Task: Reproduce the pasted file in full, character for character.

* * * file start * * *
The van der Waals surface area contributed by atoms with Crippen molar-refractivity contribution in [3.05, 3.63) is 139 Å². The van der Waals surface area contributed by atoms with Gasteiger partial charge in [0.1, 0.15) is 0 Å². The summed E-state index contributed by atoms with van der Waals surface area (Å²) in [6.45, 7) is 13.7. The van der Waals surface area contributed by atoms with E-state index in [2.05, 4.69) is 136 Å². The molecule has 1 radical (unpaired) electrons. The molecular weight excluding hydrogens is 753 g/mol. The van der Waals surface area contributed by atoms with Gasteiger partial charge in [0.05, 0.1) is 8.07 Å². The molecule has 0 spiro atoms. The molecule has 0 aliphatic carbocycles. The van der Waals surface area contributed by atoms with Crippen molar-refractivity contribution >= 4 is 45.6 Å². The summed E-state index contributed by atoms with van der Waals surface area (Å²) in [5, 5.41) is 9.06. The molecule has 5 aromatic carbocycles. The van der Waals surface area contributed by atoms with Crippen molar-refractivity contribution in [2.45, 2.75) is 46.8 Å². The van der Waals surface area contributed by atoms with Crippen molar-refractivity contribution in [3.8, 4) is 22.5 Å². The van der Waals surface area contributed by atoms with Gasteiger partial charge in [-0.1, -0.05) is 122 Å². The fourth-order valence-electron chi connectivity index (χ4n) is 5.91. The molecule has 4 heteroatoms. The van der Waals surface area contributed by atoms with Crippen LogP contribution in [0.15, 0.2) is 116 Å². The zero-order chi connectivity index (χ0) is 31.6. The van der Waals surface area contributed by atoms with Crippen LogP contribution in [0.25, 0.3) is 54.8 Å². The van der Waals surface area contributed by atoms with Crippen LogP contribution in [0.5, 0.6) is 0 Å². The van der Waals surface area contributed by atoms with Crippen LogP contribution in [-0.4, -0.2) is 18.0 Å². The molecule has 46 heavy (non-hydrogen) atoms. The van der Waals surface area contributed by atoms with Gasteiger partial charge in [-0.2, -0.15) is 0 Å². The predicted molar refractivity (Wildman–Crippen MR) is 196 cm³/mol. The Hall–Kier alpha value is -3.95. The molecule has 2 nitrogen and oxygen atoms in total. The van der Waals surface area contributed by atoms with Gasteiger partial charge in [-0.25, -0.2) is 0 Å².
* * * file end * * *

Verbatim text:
The van der Waals surface area contributed by atoms with Crippen molar-refractivity contribution in [3.05, 3.63) is 139 Å². The van der Waals surface area contributed by atoms with Gasteiger partial charge in [0.1, 0.15) is 0 Å². The summed E-state index contributed by atoms with van der Waals surface area (Å²) in [6.45, 7) is 13.7. The van der Waals surface area contributed by atoms with E-state index in [2.05, 4.69) is 136 Å². The molecule has 1 radical (unpaired) electrons. The molecular weight excluding hydrogens is 753 g/mol. The van der Waals surface area contributed by atoms with Gasteiger partial charge in [0.05, 0.1) is 8.07 Å². The molecule has 0 spiro atoms. The molecule has 0 aliphatic carbocycles. The van der Waals surface area contributed by atoms with Crippen molar-refractivity contribution >= 4 is 45.6 Å². The summed E-state index contributed by atoms with van der Waals surface area (Å²) in [5, 5.41) is 9.06. The molecule has 5 aromatic carbocycles. The van der Waals surface area contributed by atoms with Crippen molar-refractivity contribution in [2.45, 2.75) is 46.8 Å². The van der Waals surface area contributed by atoms with Crippen molar-refractivity contribution in [3.8, 4) is 22.5 Å². The van der Waals surface area contributed by atoms with Gasteiger partial charge in [-0.1, -0.05) is 122 Å². The fourth-order valence-electron chi connectivity index (χ4n) is 5.91. The molecule has 4 heteroatoms. The van der Waals surface area contributed by atoms with Crippen LogP contribution in [0.15, 0.2) is 116 Å². The zero-order chi connectivity index (χ0) is 31.6. The van der Waals surface area contributed by atoms with Crippen LogP contribution in [0.25, 0.3) is 54.8 Å². The van der Waals surface area contributed by atoms with Crippen LogP contribution in [0.5, 0.6) is 0 Å². The van der Waals surface area contributed by atoms with Crippen LogP contribution in [-0.4, -0.2) is 18.0 Å². The molecule has 46 heavy (non-hydrogen) atoms. The van der Waals surface area contributed by atoms with Gasteiger partial charge in [-0.2, -0.15) is 0 Å². The predicted molar refractivity (Wildman–Crippen MR) is 196 cm³/mol. The Hall–Kier alpha value is -3.95. The molecule has 2 nitrogen and oxygen atoms in total. The van der Waals surface area contributed by atoms with Gasteiger partial charge in [-0.25, -0.2) is 0 Å².